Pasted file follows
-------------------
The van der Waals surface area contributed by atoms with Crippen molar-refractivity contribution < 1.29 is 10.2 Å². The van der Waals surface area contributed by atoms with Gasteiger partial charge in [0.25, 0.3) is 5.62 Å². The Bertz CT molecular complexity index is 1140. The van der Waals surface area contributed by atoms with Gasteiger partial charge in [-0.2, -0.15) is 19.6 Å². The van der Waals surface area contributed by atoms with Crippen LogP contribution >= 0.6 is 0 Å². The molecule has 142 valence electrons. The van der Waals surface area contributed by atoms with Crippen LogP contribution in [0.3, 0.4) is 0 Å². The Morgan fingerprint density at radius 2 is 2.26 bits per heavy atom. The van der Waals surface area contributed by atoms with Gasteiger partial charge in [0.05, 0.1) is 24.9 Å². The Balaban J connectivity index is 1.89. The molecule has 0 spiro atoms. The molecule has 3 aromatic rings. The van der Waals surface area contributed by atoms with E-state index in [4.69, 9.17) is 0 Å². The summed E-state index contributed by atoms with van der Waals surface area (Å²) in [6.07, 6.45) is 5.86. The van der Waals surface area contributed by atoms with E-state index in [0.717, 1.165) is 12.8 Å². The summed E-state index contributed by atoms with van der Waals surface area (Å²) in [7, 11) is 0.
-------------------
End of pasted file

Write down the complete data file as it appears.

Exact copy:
The van der Waals surface area contributed by atoms with Crippen molar-refractivity contribution < 1.29 is 10.2 Å². The van der Waals surface area contributed by atoms with Gasteiger partial charge in [0.25, 0.3) is 5.62 Å². The Bertz CT molecular complexity index is 1140. The van der Waals surface area contributed by atoms with Gasteiger partial charge in [-0.2, -0.15) is 19.6 Å². The van der Waals surface area contributed by atoms with Crippen LogP contribution >= 0.6 is 0 Å². The molecule has 142 valence electrons. The van der Waals surface area contributed by atoms with Crippen LogP contribution in [0.3, 0.4) is 0 Å². The Morgan fingerprint density at radius 2 is 2.26 bits per heavy atom. The van der Waals surface area contributed by atoms with Gasteiger partial charge in [0.05, 0.1) is 24.9 Å². The Balaban J connectivity index is 1.89. The molecule has 0 spiro atoms. The molecule has 3 aromatic rings. The van der Waals surface area contributed by atoms with E-state index in [4.69, 9.17) is 0 Å². The summed E-state index contributed by atoms with van der Waals surface area (Å²) in [6.07, 6.45) is 5.86. The van der Waals surface area contributed by atoms with E-state index in [0.717, 1.165) is 12.8 Å². The summed E-state index contributed by atoms with van der Waals surface area (Å²) in [7, 11) is 0.